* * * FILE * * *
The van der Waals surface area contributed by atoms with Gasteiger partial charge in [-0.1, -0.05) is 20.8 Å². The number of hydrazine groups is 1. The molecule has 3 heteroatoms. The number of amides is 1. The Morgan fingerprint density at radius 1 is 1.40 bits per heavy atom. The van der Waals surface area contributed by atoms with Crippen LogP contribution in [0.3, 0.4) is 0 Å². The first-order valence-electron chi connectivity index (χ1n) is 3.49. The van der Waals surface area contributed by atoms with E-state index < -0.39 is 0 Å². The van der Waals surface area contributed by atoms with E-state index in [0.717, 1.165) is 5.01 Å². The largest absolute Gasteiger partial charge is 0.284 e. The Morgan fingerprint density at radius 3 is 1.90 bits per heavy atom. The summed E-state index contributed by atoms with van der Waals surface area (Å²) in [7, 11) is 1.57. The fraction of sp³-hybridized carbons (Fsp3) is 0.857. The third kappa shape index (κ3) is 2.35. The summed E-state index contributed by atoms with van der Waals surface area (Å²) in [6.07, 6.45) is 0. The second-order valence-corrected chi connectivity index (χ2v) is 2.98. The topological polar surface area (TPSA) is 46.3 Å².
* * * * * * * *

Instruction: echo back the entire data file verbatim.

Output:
The van der Waals surface area contributed by atoms with Gasteiger partial charge in [-0.1, -0.05) is 20.8 Å². The number of hydrazine groups is 1. The molecule has 3 heteroatoms. The number of amides is 1. The Morgan fingerprint density at radius 1 is 1.40 bits per heavy atom. The van der Waals surface area contributed by atoms with Crippen LogP contribution in [0.3, 0.4) is 0 Å². The first-order valence-electron chi connectivity index (χ1n) is 3.49. The van der Waals surface area contributed by atoms with E-state index < -0.39 is 0 Å². The van der Waals surface area contributed by atoms with E-state index in [0.717, 1.165) is 5.01 Å². The largest absolute Gasteiger partial charge is 0.284 e. The Morgan fingerprint density at radius 3 is 1.90 bits per heavy atom. The summed E-state index contributed by atoms with van der Waals surface area (Å²) in [7, 11) is 1.57. The fraction of sp³-hybridized carbons (Fsp3) is 0.857. The third kappa shape index (κ3) is 2.35. The summed E-state index contributed by atoms with van der Waals surface area (Å²) in [6.07, 6.45) is 0. The second-order valence-corrected chi connectivity index (χ2v) is 2.98. The topological polar surface area (TPSA) is 46.3 Å².